Former Winnipeg cab driver accused of forcible confinement, assault interesting metropolis’s licence removing

A former Winnipeg taxi driver who was accused of forcible confinement and assault is trying to get his cab licence back from the city.

At a vehicles for hire appeal board on Friday, city staff described Amit Kumar’s behaviour as a cab driver as “aggressive” and “troubling.”

Kumar, who drove for Unicity since 2009, had his taxi driver’s licence taken away in November after an incident on Sept. 26, 2021.

A 19-year-old First Nations woman who was a passenger in a taxi that night said the driver assaulted her and locked her in his cab. When she tried to get out, she says the driver drove on, dragging her for a short distance.

At the time, Unicity said the driver was the one who was attacked.

Winnipeg police charged the driver with forcible confinement and assault, but those charges have been stayed.

In the appeals board meeting Friday, the co-ordinator of Winnipeg’s vehicles for hire enforcement investigations said footage from inside the cab that night corroborated the passenger’s story.

Mike Scharikow said his team then reviewed 260 hours of additional footage from Kumar’s cab, and found he had violated the city’s Vehicles for Hire bylaw several times.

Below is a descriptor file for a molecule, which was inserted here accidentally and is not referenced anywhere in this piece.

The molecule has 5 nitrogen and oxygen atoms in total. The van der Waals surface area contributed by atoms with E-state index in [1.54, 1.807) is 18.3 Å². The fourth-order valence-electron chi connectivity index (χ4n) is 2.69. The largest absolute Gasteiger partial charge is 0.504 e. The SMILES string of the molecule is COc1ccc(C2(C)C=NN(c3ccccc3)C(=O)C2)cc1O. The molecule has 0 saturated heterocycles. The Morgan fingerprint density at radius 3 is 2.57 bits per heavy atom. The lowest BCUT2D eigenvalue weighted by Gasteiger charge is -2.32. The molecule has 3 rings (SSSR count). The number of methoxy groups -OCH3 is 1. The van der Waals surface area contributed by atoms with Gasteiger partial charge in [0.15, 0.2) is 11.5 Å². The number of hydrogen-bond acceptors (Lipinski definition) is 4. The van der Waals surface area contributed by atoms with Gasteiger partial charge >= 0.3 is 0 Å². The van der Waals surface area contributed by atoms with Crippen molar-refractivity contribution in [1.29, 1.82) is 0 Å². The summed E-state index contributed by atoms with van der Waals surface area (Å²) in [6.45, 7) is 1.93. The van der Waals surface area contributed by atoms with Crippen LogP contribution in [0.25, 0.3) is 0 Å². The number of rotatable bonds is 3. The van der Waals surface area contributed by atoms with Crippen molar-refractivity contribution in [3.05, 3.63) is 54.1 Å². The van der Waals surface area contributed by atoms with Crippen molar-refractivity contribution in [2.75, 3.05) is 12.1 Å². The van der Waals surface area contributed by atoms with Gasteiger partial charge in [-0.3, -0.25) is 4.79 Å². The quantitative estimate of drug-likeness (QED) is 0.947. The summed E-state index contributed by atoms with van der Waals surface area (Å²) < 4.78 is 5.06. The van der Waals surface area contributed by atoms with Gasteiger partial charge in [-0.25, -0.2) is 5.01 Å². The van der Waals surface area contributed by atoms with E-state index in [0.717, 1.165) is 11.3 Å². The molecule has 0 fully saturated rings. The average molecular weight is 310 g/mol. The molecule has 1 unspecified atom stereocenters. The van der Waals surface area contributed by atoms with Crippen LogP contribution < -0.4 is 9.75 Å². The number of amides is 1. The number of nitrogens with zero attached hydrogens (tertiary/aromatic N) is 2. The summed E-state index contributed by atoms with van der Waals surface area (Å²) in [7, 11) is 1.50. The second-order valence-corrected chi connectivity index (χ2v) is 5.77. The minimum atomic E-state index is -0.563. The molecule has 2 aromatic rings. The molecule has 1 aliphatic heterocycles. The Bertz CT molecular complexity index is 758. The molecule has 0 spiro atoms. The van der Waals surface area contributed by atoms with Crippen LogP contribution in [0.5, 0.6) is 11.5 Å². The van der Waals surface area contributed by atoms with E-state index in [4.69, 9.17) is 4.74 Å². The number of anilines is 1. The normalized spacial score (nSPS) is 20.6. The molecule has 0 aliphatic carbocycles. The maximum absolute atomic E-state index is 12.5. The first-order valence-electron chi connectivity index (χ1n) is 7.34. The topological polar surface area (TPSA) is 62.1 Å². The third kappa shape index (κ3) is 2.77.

“These violations range from threatening passengers, asking them for prepayment without a reason to do so, and not having the meter engaged while providing service,” said Scharikow.

“Mr. Kumar’s actions on Sept. 26, in addition to the actions found in the additional footage, displays a pattern of troubling and aggressive treatment of passengers and further supports the decision handed down.”

The board privately viewed some of that footage for more than two hours on Friday.

The vehicles for hire department’s November ruling says Kumar cannot reapply for a cab licence in Winnipeg, nor for any other public transportation licence, for five years, unless he meets specific conditions.

He can reapply in three years if he meets those conditions, which include anti-bias training through the Manitoba Human Rights Commission and situation de-escalation or conflict resolution training.

He’d also have to complete training related to truth and reconciliation, missing and murdered Indigenous women and girls, and Indigenous peoples, the decision says.

At its meeting Friday, the appeals board decided to adjourn the hearing until June.

New fines not applicable

City council recently approved $250 fines for taxi, limo and ride-hail drivers who sexually harass, insult abuse or threaten a passenger.

The city’s vehicles for hire manager, Grant Heather, said the September iincident happened before the fines came into effect, so they can’t be applied to this driver.

“These new fines are an enforcement tool. They are not the starting point or the ending point necessarily. They are just another tool,” Heather said in an interview.

“They’re not the only outcome. They may be in some cases when appropriate, but they don’t necessarily have to be.”

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